Charities have to be successful at fundraising if they are to survive. Read the articles below to help achieve fundraising success.
Click on the headlines of your choice.
“Scandal hit charities need a strong regulator.” – The Guardian, September 2015.
“Charity fundraising techniques ‘a scandal’” – BBC, Sept 2015.
“A sweeping crackdown on charity sharks who prey on elderly and vulnerable” – Daily Mail, Sept 2015.
This piece is not about charities’ moral obligations. Nor is it an assessment of the degree to which the above headlines represented a "just desserts" following charities’ actions, or an indefensible criticism of them. But there can be no denying that, reputationally, charities have had a bruising year. Irrespective of the justification for that battering, the charity sector needs to look again at the way it drives donations if it is to rebuild its reputation, and protect its income.
That change does not have to be painful. New research suggests that a less antagonistic, less guilt-laden approach is likely to generate sustained and improved results.
So this article poses a very simple question: if you change the nature of charitable engagement, can you change the nature of charitable giving?
Alternatively, to put it another way, if charities stop hunting their donors and start farming them, can they achieve better results and fewer adverse headlines?
What is engagement?
Steven Dodds of research group Harvest describes engagement like this: “Supporter engagement is any activity that causes a supporter to invest in a charity – cognitively, emotionally, behaviourally – so that their lifetime value increases.”
In August 2015, researchers Harvest and Boy on a Beach launched a survey, via CreateConvo and ResearchNow, of 1,000 UK charity donors. Each donor supported at least one of the UK’s top 50 charities (as ranked by CBI) and had given to charity in the last 12 months via at least two methods.
Donors were asked about their levels of engagement, their attitudes and behaviours.
What and how we give
In the survey, 9% of donors made 66% of all donations to charity. 91% contributed the other 34%. By far the most typical annual donation was between £10 and £50 (48% of respondents), while the second most prevalent annual donation (at 21%) was below £10.
Only 4% of donors gave more than £250 annually.
By far the most common way of giving was through a one off donation (71%), followed by buying raffle tickets (65%) and mail order catalogues (45%).
Less than half of the sample – and bear in mind that the sample consisted of annually active charity donors – donated by direct debit.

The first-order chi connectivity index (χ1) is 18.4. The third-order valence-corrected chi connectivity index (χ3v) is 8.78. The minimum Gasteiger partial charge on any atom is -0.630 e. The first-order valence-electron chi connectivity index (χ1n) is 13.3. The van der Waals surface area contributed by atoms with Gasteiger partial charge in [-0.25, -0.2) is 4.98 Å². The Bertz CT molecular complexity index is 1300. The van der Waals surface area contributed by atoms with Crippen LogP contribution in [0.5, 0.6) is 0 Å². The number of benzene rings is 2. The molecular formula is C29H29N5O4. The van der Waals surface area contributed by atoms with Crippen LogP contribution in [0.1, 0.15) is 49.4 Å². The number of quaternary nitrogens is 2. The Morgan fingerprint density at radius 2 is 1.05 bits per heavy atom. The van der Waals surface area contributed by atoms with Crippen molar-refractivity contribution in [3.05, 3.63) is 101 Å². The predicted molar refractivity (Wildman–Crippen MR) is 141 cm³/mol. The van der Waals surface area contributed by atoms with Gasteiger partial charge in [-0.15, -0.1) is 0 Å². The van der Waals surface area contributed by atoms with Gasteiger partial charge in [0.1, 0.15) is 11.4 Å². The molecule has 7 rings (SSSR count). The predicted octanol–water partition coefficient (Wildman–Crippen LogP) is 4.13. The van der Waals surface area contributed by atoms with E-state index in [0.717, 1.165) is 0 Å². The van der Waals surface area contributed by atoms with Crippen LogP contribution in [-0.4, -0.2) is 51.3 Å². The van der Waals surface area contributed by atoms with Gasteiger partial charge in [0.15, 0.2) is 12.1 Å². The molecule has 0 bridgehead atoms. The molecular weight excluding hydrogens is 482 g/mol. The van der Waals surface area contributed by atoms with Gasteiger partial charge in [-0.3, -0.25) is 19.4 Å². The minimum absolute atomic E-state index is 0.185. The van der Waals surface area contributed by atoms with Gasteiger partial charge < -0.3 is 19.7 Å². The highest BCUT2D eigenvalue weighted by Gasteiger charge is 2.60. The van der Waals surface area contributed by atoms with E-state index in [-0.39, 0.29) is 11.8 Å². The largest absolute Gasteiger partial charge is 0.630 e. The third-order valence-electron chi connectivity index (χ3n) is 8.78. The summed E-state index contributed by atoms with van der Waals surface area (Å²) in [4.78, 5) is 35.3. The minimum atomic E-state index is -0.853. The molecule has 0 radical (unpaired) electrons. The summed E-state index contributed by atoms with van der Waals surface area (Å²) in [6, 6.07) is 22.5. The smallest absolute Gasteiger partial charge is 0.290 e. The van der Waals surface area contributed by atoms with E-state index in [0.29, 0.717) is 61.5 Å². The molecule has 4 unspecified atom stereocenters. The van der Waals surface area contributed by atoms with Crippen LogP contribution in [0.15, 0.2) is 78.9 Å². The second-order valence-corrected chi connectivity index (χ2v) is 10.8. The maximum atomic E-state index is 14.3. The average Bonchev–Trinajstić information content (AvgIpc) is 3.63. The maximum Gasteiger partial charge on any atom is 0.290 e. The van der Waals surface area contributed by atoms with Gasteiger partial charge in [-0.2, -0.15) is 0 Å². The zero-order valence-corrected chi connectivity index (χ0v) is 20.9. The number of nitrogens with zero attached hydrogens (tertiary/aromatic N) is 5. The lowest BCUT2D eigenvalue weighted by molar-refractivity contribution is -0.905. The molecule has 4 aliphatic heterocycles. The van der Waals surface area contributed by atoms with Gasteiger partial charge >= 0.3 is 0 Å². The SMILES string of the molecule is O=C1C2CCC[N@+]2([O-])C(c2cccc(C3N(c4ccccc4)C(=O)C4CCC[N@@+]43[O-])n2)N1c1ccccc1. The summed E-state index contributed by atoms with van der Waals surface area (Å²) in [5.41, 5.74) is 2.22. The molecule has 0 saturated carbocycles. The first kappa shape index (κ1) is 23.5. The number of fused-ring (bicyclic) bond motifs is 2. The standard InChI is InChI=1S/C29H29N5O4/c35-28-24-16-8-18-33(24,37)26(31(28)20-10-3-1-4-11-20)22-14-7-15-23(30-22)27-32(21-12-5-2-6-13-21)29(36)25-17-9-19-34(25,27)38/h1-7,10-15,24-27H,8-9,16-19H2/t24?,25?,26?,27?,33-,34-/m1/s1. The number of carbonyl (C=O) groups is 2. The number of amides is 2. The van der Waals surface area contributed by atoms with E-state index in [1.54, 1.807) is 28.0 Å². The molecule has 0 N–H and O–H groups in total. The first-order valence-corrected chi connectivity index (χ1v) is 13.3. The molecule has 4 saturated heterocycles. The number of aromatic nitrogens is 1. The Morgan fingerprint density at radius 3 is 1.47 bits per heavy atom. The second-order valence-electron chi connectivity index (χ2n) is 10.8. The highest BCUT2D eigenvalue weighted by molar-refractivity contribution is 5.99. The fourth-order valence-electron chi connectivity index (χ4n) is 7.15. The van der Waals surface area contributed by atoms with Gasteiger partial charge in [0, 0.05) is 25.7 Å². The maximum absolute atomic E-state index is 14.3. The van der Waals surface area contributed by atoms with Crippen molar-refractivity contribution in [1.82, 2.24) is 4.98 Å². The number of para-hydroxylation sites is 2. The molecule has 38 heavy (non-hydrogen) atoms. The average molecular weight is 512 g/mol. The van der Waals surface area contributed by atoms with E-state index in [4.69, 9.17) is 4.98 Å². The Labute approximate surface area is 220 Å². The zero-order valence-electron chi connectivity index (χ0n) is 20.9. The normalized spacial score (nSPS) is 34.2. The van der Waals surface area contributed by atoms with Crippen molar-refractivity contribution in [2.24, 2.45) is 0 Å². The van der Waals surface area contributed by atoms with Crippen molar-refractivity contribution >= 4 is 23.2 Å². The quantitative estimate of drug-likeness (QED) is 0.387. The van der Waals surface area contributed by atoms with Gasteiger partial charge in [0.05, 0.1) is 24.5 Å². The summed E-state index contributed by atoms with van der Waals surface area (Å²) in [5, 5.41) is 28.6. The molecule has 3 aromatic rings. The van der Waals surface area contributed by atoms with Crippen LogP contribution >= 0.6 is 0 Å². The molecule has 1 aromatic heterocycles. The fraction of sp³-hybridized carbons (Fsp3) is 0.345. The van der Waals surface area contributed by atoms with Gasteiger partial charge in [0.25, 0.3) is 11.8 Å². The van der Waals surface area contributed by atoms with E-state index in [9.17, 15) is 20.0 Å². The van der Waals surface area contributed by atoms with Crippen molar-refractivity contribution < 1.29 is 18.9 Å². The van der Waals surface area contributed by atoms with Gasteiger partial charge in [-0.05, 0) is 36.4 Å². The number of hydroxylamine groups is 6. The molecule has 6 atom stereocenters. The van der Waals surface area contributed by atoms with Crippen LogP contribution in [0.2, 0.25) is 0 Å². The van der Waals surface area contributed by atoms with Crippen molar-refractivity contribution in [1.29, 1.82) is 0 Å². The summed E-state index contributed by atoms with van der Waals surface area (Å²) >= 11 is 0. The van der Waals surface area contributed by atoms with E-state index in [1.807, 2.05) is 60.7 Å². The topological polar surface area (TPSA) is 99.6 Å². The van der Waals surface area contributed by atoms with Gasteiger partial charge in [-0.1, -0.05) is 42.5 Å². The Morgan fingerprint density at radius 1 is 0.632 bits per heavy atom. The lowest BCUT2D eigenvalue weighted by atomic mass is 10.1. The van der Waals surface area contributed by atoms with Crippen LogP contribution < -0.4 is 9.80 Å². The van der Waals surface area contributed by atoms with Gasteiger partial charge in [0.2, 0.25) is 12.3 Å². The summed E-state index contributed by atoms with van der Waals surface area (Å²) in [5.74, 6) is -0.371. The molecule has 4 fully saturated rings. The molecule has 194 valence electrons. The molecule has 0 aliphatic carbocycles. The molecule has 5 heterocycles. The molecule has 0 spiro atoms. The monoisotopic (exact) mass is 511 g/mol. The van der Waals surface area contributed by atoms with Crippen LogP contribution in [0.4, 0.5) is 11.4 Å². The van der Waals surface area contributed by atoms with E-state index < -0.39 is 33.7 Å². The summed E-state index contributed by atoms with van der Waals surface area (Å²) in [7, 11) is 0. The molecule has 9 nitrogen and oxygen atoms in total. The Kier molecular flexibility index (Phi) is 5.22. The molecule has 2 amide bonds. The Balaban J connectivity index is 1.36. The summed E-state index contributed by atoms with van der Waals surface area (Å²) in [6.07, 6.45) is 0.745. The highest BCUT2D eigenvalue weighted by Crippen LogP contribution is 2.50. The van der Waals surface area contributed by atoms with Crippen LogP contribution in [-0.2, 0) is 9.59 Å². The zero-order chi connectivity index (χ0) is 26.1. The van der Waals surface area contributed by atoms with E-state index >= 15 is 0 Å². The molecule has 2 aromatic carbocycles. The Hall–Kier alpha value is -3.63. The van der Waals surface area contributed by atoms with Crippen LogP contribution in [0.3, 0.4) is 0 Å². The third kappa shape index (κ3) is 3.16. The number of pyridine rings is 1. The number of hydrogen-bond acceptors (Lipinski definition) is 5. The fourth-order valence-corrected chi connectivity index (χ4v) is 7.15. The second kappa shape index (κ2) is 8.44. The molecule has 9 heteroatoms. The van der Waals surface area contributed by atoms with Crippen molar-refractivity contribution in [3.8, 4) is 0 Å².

32% of supporters said that they had been supporting their chosen charity for more than 10 years.
If this doesn’t exactly sound like a bubbling cauldron of charitable excitement, that’s because, overwhelmingly, it isn’t. When supporters were asked how close they felt to their chosen charities, neutrality was by far the most dominant emotion (79%).
The neutral stance was one that appeared largely unaffected by charity type. Children’s charity supporters were 81% neutral. Supporters of health and medical charities were 77% neutral. Armed Forces charities fared better only in a relative sense, with 67% neutrality.
The cost of neutrality
The research shows that supporters’ closeness to their charities makes a dramatic difference to the amount they give. Annual mean donation amongst neutral supporters is £60.57. Among engaged supporters the annual mean donation rises to £91.53, almost 50% greater.
What’s more, engaged supporters are 10% more likely to give a greater amount next year, compared with just 3% of neutral supporters. When they do, it will be an increase on an amount that is already 50% better than their neutral counterparts.
Creatures of habit
The contrast is stark. On the one hand, we see a picture of donation almost by habit – a frustrating charitable Groundhog Day of giving with little change. Those who have always given continue to give, and next year they will give much the same again.
The survey did not explore the effect of recent headlines and their impact on donor intentions, but it is difficult to see how donations from neutrals could do any more than stagnate, at best, in the current climate.